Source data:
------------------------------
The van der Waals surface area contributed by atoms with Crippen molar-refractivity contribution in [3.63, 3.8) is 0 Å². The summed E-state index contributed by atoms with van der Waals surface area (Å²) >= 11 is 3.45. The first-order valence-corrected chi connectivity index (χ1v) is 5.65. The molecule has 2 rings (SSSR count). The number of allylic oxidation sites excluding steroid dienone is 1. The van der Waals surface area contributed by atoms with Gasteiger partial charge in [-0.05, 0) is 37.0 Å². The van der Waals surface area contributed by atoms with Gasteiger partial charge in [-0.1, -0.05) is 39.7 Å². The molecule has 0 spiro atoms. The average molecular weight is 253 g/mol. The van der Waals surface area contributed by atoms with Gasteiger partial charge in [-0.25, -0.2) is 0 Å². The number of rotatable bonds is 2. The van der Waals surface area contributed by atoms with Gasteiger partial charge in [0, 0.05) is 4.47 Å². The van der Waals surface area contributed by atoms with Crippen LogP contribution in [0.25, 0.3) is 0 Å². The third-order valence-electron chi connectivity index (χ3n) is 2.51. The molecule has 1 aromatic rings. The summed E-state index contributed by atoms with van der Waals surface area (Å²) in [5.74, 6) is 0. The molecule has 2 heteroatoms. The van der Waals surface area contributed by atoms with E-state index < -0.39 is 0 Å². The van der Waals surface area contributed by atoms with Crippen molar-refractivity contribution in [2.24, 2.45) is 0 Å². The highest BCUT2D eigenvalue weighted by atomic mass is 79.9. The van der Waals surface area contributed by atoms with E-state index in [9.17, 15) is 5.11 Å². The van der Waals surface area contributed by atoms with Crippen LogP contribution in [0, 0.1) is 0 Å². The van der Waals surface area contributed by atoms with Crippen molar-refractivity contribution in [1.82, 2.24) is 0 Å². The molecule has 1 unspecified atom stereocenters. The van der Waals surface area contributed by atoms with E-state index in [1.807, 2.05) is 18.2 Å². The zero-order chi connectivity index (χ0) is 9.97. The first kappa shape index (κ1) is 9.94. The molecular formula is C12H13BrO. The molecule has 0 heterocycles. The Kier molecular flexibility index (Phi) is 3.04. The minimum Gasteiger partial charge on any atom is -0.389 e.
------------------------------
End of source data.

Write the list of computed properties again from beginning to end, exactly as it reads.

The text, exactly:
The van der Waals surface area contributed by atoms with Crippen molar-refractivity contribution in [3.63, 3.8) is 0 Å². The summed E-state index contributed by atoms with van der Waals surface area (Å²) >= 11 is 3.45. The first-order valence-corrected chi connectivity index (χ1v) is 5.65. The molecule has 2 rings (SSSR count). The number of allylic oxidation sites excluding steroid dienone is 1. The van der Waals surface area contributed by atoms with Gasteiger partial charge in [-0.05, 0) is 37.0 Å². The van der Waals surface area contributed by atoms with Gasteiger partial charge in [-0.1, -0.05) is 39.7 Å². The molecule has 0 spiro atoms. The average molecular weight is 253 g/mol. The van der Waals surface area contributed by atoms with Gasteiger partial charge in [-0.25, -0.2) is 0 Å². The number of rotatable bonds is 2. The van der Waals surface area contributed by atoms with Gasteiger partial charge in [0, 0.05) is 4.47 Å². The van der Waals surface area contributed by atoms with Crippen LogP contribution in [0.25, 0.3) is 0 Å². The third-order valence-electron chi connectivity index (χ3n) is 2.51. The molecule has 1 aromatic rings. The summed E-state index contributed by atoms with van der Waals surface area (Å²) in [5.74, 6) is 0. The molecule has 2 heteroatoms. The van der Waals surface area contributed by atoms with E-state index < -0.39 is 0 Å². The van der Waals surface area contributed by atoms with Crippen molar-refractivity contribution in [2.24, 2.45) is 0 Å². The highest BCUT2D eigenvalue weighted by atomic mass is 79.9. The van der Waals surface area contributed by atoms with E-state index in [9.17, 15) is 5.11 Å². The van der Waals surface area contributed by atoms with Crippen LogP contribution in [0, 0.1) is 0 Å². The van der Waals surface area contributed by atoms with Crippen molar-refractivity contribution in [1.82, 2.24) is 0 Å². The molecule has 1 unspecified atom stereocenters. The van der Waals surface area contributed by atoms with E-state index in [1.807, 2.05) is 18.2 Å². The zero-order chi connectivity index (χ0) is 9.97. The first kappa shape index (κ1) is 9.94. The molecular formula is C12H13BrO. The molecule has 0 heterocycles. The Kier molecular flexibility index (Phi) is 3.04. The minimum Gasteiger partial charge on any atom is -0.389 e.